What Are Milk Banks? Parents Turn to Alternatives Amid Formula Shortage

As the U.S. faces a shortage of baby formula, some parents are looking to milk banks as a substitute for their children.

Milk banks help mothers donate extra breast milk to infants that need it. According to the Human Milk Banking Association of North America, an organization which accredits nonprofit milk banks, a milk bank collects extra milk and then "screens, pasteurizes, and tests it, and, finally, dispenses it to premature and fragile infants in need, either in hospitals or homes."

The association's executive director told USA TODAY that given the recent shortage in baby formulas, the demand at milk banks "has more than surged."

"I would say it's through the roof with people inquiring about alternatives to formula – the phones are ringing off the hook," said Lindsay Groff, executive director of the Human Milk Banking Association of North America.

What are Milk Banks?
As the U.S. faces a shortage of baby formula, some parents are looking to milk banks. Above a grocery store shelf where baby formula is stocked is nearly empty in Washington, D.C., on May 11. Stefani Reynolds

Susan Urabanski, the program director at Mothers' Milk Bank of the Western Great Lakes, in Elk Grove Village, Illinois, told FOX 32 Chicago that her organization has been getting calls from parents whose babies have relied on speciality formulas — "not something that you would necessarily find just readily available to grocery store but something that was by prescription or something really tailor-made for that baby's needs."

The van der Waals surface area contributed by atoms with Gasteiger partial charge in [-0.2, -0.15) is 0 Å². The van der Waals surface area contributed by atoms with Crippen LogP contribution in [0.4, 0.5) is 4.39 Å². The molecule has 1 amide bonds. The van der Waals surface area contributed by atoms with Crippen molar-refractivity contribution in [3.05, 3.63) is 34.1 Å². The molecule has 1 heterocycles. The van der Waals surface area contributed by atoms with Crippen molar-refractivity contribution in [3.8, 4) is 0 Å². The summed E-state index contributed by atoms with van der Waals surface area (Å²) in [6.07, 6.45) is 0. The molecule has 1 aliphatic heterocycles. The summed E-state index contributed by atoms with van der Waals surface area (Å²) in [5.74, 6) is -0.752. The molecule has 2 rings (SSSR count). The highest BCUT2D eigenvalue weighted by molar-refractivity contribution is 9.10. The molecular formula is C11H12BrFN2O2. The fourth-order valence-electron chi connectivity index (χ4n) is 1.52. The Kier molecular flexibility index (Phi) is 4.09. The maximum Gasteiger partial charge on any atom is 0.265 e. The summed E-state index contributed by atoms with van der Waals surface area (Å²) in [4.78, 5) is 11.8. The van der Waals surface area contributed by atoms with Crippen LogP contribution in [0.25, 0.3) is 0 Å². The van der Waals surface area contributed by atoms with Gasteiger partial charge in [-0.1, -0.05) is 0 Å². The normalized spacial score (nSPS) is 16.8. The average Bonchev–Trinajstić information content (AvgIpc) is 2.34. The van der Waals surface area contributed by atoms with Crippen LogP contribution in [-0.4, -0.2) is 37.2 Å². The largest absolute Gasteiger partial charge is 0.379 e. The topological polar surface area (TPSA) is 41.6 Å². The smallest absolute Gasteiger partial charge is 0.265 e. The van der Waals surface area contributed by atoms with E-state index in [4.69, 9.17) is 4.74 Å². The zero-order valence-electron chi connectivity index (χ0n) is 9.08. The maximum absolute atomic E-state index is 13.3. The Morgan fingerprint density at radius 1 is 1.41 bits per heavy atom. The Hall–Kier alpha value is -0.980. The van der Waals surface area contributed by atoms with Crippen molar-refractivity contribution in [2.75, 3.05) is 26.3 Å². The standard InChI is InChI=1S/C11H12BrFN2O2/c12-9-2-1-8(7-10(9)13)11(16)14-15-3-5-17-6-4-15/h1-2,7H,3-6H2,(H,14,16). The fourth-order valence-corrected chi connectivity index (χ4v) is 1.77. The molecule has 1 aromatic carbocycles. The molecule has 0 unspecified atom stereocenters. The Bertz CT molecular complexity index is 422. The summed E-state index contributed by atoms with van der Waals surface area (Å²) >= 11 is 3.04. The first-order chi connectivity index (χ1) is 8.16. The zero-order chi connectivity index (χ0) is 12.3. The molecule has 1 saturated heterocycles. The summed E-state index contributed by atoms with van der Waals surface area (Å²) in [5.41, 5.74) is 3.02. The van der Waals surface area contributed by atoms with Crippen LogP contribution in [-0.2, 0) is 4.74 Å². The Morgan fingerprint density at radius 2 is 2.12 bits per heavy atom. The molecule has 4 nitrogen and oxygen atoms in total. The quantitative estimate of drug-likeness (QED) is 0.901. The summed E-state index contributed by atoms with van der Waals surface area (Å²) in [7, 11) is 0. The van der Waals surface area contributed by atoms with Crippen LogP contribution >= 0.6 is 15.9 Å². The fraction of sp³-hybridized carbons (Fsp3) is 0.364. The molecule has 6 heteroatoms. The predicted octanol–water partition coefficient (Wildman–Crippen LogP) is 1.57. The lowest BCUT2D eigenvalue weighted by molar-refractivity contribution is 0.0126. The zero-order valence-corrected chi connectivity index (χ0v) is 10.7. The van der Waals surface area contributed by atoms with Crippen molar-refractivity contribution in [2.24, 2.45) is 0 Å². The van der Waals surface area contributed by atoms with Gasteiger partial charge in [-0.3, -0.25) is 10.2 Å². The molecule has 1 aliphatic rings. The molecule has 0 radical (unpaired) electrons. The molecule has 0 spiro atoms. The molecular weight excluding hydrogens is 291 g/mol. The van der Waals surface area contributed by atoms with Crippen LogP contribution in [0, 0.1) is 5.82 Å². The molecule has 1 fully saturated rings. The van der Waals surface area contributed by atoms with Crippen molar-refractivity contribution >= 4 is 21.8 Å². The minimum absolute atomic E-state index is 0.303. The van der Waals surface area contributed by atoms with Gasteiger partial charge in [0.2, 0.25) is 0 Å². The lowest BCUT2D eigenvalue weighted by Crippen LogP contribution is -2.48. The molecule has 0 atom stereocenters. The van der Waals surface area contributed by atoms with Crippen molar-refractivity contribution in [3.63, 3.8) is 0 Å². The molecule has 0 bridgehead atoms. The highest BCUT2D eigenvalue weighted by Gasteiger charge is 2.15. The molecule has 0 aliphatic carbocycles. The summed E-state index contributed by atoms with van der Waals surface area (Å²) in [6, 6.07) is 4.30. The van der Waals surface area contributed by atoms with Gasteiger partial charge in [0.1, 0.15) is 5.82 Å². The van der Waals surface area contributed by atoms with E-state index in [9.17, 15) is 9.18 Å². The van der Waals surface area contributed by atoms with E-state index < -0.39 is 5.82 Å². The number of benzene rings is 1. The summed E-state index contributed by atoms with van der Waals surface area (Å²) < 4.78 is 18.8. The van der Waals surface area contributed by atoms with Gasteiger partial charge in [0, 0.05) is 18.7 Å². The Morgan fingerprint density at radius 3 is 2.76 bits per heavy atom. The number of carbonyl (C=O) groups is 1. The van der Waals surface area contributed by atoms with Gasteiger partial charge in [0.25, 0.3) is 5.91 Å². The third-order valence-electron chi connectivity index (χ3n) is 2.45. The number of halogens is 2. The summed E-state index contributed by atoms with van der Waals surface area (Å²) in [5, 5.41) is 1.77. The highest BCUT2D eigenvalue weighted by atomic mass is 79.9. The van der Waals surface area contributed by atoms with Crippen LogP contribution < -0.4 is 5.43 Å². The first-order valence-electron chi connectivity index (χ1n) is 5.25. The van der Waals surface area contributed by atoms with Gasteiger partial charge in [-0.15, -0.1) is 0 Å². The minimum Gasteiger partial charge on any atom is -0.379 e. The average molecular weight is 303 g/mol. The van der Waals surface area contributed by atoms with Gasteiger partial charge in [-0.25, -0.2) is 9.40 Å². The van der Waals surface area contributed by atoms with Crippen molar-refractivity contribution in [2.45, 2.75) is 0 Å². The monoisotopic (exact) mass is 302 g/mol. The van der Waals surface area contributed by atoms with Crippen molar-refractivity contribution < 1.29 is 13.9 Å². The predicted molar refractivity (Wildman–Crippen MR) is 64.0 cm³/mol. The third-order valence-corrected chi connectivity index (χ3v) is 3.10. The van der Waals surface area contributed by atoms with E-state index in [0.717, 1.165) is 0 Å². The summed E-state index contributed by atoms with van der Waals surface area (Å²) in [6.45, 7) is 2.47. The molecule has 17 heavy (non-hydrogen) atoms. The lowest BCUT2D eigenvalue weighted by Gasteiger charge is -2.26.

"And in those situations, you can't just substitute with a different type of formula. But very often you can feed those babies human milk," Urabanski said.

In recent weeks, the nationwide shortage of baby formulas has worsened. The supply chain for the products has faced strains, and some formula products have been recalled. Mothers told Newsweek they have had to drive long distances to find formula, and rely on Facebook groups that provide updates about when the products are back in stock.

This week, New York Attorney General Letitia James issued a warning against the price gouging of baby formula amid the shortage. "Anyone who seeks to take advantage of this crisis is on notice," James said in a statement.

In recent months, several brands of baby formulas have also faced recalls over health concerns.

In February, the Food and Drug Administration (FDA) announced a voluntary recall for some Similac, Alimentum and EleCare powdered formulas, which are manufactured by Abbott Nutrition.

"Feeding babies homemade formula even for a few days or weeks can have lasting effects and put them at risk of getting sick," the organization stated.

The American Academy of Pediatrics has warned parents against feeding babies homemade formulas, or formulas that have been watered down.

Newsweek has reached out to the American Academy of Pediatrics for comment.